Childhood anxiety, even severe and chronic, doesn’t necessarily stand in the way of success and achievement. But caring parents will do anything to help relieve their children of misery. Scott Stossel, the editor of The Atlantic magazine, tells his story of struggling, coping, and living a very productive life.Read
Licensed clinical social workers, psychologists, and other therapists can successfully treat disabling anxiety disorders.
A young woman with OCD learns how to manage her OCD and finds out it no longer controls her.Watch
Methods clinicians use to treat anxiety disorders: medications (psychopharmacology), cognitive-behavioral therapy (CBT), complementary treatments.Watch
A licensed clinical social worker describes how cognitive-behavioral therapy effectively treats anxiety.Watch
Details about how to implement cognitive-behavioral therapy (CBT) in treating anxiety, specifically using exposure and response prevention (ERP), cognitive restructuring, behavioral experiments (exposure to anxiety triggers)Watch
How complementary approaches to treating anxiety can be effective, including family therapy, mindfulness (acceptance), exercise, yoga, and breathing.Watch
“Hi! I'm Jack. And I have an anxiety disorder.”
Merely talking to other people makes me anxious. I often experience "phone fear." I avoid social gatherings (particularly parties), which I find excruciating. Crowded settings, especially without a perceptible escape route, cause me uneasiness, sometimes panic.Read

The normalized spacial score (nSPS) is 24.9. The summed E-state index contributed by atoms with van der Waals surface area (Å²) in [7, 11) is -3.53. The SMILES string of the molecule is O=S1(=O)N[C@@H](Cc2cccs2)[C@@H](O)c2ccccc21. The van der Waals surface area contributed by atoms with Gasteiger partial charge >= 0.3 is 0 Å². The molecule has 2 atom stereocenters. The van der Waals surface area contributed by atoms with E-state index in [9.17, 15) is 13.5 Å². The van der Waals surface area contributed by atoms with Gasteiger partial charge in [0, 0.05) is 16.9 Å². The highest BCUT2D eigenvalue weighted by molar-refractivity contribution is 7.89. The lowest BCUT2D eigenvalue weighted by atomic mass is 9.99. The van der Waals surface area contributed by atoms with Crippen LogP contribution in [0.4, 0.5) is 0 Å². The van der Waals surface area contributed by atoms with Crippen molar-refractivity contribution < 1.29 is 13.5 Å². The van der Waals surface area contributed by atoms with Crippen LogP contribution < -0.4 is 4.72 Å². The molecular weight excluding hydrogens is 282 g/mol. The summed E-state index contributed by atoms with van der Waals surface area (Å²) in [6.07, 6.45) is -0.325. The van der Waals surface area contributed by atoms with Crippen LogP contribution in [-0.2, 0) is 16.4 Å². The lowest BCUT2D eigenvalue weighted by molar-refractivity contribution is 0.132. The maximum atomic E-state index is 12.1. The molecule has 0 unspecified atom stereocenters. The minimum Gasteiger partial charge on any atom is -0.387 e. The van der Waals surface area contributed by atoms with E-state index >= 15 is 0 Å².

I have suffered from social anxiety disorder since I was about 10 years old, or about 34 years. I was a very intelligent child, but when teachers noticed a difference in me, I started trying to be invisible. Social situations, including school, were torture. I bulldozed my way through life, including dabbling in alcohol and substance abuse for relief of my anxiety and depression. I find it very interesting that the disorder is marked by a morbid fear of authority figures. And here I thought I was just being a rebel!Read
This study is testing to see what behavior and brain function can tell us about treatment success in depression using cognitive-behavioral therapy, a standard psychotherapy treatment for depressive disorders.
The study purpose is to evaluate what brain function can tell us about treatment success in anxiety disorders.
Time commitment is about 33 hours over 22 visits.
Volunteers will participate in the following:
18 to 25 years old
Suffering from depression
18 to 55 years old
Suffering from an anxiety disorder
Volunteers may not have metal in their body.